Last winter Herrmann, secondary coach Vance Bedford and defensive line coach Brady Hoke studied every Wolverines defensive play from the 1996 season in search of ways to tweak the traditional Michigan scheme, a 5-2 front with the cornerbacks fairly close to the line of scrimmage and the two safeties playing deep, that had been in place since the Bo Schembechler era. "We wanted to utilize our personnel better," says Herrmann. "We wanted to put guys in a position to make plays." Cornerback extraordinaire junior Charles Woodson was moved to nickelback in passing situations, not only making him a threat to blitz but also giving him more room to roam on pass defense. Senior defensive end Glen Steele was given the green light to freelance his pass rush. All manner of blitzes—zone, corner, safety—were installed. Woodson and junior corner Andre Weathers were asked to hold down receivers in single coverage.
The results were apparent almost immediately. In the Michigan spring game, sophomore safety Tommy Hendricks scored on a fumble recovery and freshman backup corner LéAundré Brown scored on an interception return. "As Charles [Woodson] and I walked off the field that day, I said to him, 'This defense can be something special,' " says junior strong safety Marcus Ray.
With his scheme in place, Herrmann began working on his players' heads, trying to forge unity. Meetings and practice drills that had been conducted by position (linebackers, defensive backs, linemen) were done as a group. A huge cardboard key was hung in the defensive meeting room on the second floor of Schembechler Hall. The key had 12 notches, 11 of them representing the defensive starters and the 12th representing all of the other players on the defense. "All of the notches have to be intact or we can't open the door to our season," Herrmann remembers telling his players. "If one notch gets broken, the key doesn't work."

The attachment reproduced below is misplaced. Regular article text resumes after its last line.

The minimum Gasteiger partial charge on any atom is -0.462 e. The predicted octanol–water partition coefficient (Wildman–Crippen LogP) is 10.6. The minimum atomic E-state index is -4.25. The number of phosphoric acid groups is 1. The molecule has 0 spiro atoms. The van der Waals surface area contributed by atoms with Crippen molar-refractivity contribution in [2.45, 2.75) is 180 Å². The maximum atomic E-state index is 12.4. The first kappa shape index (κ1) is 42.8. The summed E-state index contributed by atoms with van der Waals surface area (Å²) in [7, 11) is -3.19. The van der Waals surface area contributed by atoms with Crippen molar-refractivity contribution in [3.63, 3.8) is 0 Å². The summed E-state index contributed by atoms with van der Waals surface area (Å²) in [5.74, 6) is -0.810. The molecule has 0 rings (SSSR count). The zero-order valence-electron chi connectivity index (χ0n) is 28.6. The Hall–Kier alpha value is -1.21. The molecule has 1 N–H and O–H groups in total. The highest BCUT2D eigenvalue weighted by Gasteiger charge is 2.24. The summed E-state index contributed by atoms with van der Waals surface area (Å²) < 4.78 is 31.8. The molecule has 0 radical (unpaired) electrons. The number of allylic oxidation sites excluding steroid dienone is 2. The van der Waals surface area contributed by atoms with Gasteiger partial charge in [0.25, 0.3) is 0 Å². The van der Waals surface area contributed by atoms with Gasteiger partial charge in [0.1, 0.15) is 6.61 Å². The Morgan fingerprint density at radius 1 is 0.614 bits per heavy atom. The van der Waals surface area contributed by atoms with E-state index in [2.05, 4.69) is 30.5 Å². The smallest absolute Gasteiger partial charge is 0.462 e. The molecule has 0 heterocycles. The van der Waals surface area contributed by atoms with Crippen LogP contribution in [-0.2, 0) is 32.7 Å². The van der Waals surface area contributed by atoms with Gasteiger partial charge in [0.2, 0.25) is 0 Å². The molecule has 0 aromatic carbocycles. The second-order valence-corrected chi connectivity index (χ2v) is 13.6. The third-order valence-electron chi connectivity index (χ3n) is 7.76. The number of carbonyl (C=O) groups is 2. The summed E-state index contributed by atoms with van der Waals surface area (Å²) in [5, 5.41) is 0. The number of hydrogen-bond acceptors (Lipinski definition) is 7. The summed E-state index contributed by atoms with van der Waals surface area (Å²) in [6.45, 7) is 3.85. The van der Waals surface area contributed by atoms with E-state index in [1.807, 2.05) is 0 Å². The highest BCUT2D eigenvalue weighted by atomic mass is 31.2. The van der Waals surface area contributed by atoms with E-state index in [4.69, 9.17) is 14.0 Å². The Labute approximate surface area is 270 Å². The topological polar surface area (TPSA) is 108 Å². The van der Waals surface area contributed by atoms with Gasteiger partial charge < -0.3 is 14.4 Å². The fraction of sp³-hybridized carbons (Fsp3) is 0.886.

Each member of the defense was given a metal key. The key lit a small padlock on a maize-and-blue box that was placed in the meeting room at the start of the season. The box contained a single red rose, a reminder of where the season could end if the Wolverines' defenders all performed as one. A fresh rose was placed in the box each week, and the players were encouraged to open the box and smell the rose, stare at it, fondle it, at their leisure. "Sometimes I'd go in there, sit down by myself and just look at it," says junior inside linebacker Sam Sword. To further emphasize Michigan's goal, Herrmann would sometimes burst into the meeting room and shout at the defense, "Everybody in here who's been to the Rose Bowl, raise your hand." It was a trick question, of course; the Wolverines hadn't been to Pasadena since January 1993, which was before any of the current players were at Michigan. Herrmann, however, was a Wolverines linebacker in the early '80s and played in the '81 and '83 Rose Bowls. When the room fell silent, he would slowly raise his own right hand.
"Coach Herm is intense—he's serious, and he's a true Michigan man," says Sword. "Coach Mattison [a graduate of Wisconsin-La Crosse] was groomed to be a Michigan man, but when Coach Herm tells you about Michigan tradition, you listen."